Spanish Word of the Day: Castizo 

Here’s a word that’s hard to translate but usually describes something or someone that’s authentically Spanish. 

bullfighting madrid castizo
castizo spanish word

Castizo is an adjective you’ll often hear in conversation with Spaniards when they’re referring to a person, a place or an object that conjures up images of traditional Spain. 

It doesn’t necessarily have to refer only to what’s authentically Spanish – you could refer to a place or person from the UK, the US or Russia as being castizo too – but more often than not it’s used to speak about Spain and its regions.

Even though the image abroad of what constitutes something ‘authentically’ Spanish is usually that of Andalusia, among Spaniards the most pure-blooded region in the country is Castilla-La Mancha, quite possibly because modern Spain has its origins in the Kingdom of Castile. 

Think Don Quijote, Toledo, manchego cheese and jamón serrano rather than bullfighting, sherry and flamenco.

Despite being a cosmopolitan and international city, Madrid is still generally considered Spain’s most castizo city. 

READ ALSO: What are the regional stereotypes across Spain?

windmills castilla la mancha

Windmills dotted across the landscape of Castilla-La Mancha conjure up feelings of ‘castizo’ Spain for Spaniards. Photo: Wikiimages/Pixabay

In fact, casticismo was a literary and cultural movement that emerged in Spain in the 18th century to promote the national character and Spanish race in opposition to the influence France and the Age of Enlightenment were having on Spanish society at the time.

It’s worth noting that castizo derives from the word casta (cast, lineage, quality of something). 

So if you’re referring to a person as castizo/a, it’s like saying they’re pure-blooded, of unmixed ancestry or descent, but it can be used to refer to someone who’s from a wealthy and powerful family. 

There was once more of a racial association to its usage, as colonial Spain used the term castizo to define the purity of blood (and skin) of mixed-race people in Latin America, but nowadays castizo is more about origin and tradition than it is about race, although it can sometimes be linked to high class.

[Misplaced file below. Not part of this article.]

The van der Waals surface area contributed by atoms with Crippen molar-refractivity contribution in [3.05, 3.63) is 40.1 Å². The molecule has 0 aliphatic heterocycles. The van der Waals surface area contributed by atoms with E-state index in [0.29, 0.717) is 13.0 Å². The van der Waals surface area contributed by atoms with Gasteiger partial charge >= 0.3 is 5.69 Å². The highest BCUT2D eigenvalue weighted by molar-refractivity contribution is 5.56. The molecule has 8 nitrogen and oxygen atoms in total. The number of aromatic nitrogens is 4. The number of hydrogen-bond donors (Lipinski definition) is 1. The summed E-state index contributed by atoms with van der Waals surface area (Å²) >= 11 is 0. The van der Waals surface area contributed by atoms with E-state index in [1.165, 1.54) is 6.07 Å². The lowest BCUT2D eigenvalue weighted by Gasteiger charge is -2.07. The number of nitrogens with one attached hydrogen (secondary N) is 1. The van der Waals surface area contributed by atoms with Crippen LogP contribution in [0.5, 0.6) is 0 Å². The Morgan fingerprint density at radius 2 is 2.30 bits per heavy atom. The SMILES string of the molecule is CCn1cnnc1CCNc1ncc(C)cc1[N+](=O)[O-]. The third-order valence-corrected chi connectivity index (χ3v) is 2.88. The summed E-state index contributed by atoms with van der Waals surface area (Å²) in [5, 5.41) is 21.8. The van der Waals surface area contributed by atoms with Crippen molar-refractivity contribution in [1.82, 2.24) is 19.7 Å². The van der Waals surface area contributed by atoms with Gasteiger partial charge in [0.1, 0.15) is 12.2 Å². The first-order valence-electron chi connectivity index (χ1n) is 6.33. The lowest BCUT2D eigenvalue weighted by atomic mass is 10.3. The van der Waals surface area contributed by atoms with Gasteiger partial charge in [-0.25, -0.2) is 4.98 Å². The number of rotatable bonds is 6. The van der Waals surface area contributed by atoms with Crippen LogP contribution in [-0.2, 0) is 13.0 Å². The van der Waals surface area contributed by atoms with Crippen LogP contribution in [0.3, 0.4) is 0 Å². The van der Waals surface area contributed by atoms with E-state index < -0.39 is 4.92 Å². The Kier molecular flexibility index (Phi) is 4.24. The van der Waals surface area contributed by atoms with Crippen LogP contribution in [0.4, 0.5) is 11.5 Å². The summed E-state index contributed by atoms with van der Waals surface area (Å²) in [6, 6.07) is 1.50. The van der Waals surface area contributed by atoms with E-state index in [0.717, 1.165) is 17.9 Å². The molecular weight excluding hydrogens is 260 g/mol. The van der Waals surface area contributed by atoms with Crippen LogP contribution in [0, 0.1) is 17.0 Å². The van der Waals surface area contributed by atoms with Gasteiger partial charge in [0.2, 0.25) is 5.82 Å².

Jose María no podría ser un andaluz más castizo; le gustan los toros, el flamenco y la fiesta.

José María couldn’t be a more authentic Andalusian; he likes bullfighting, flamenco and partying.

Mercedes es de una familia castiza con muchos terrenos.

Mercedes’s family is of good lineage and owns lots of land. 

Castizo can also be used to describe a place, custom, language, object that is authentic and true to its roots, unchanged and unadultered.


Las Letras es el barrio más castizo de Madrid.

Las Letras is the most authentic Madrid neighbourhood.

Habla un catalán castizo, sin usar una sola palabra en castellano.

She speaks undiluted Catalan, without using a single Spanish word. 


¿Hay algo más castizo que comer rabo de toro en Madrid el Día de San Isidro?

Is there anything more authentic than eating oxtail in Madrid on San Isidro Day?


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Spanish Word of the Day: Guerra

As Russia begins its illegal invasion of Ukraine, we look at the Spanish word for war and all its different uses in Spanish. 

Spanish Word of the Day: Guerra

Guerra, pronounced with the quintessentially strong rolling R and without uttering the U, is the Spanish word for war or warfare. 

It’s actually of Germanic origin – from the old word werra – meaning disorder or fight (bellum is the word in Latin for war).


La guerra acaba de empezar.

The war has just started.


Yo no quiero ir a la guerra.

I don’t want to go to war.

Guerra can be used to name an armed conflict but also other situations such guerra de sexos (battle of the sexes), guerra de precios (price war), guerra psicológica (psychological warfare), consejo de guerra (court-martial), banda de guerra (military band).

The expression ‘a war to the death’ is una guerra sin cuartel, a battle cry is un grito de guerra, and if someone describes something as de antes de la guerra (from before the war) it means it’s ancient or outdated.

Interestingly, the word for warlike or relating to war in Spanish is bélico.


Ha sido un conflicto bélico muy sangriento.

It’s been a very bloody military conflict.


Me gusta mucho el cine bélico.

I really like war films.

There are also some useful expressions with guerra in Spanish, such as dar guerra (to be a handful or cause trouble) or querer guerra (to look for a fight or to be on the prowl).


El niño está dando guerra, si no le doy su juguete se pone a llorar.

The boy is being a handful, if I don’t give him his toy he starts crying. 


Ese tío quiere guerra. No deja de insultar a la gente.

That guy is looking for trouble. He won’t stop insulting people.

There are more uses of guerra in Spanish but we leave you with a slogan you’ve probably heard before which Spaniards have of course translated: Haz el amor, no la guerra (make love, not war).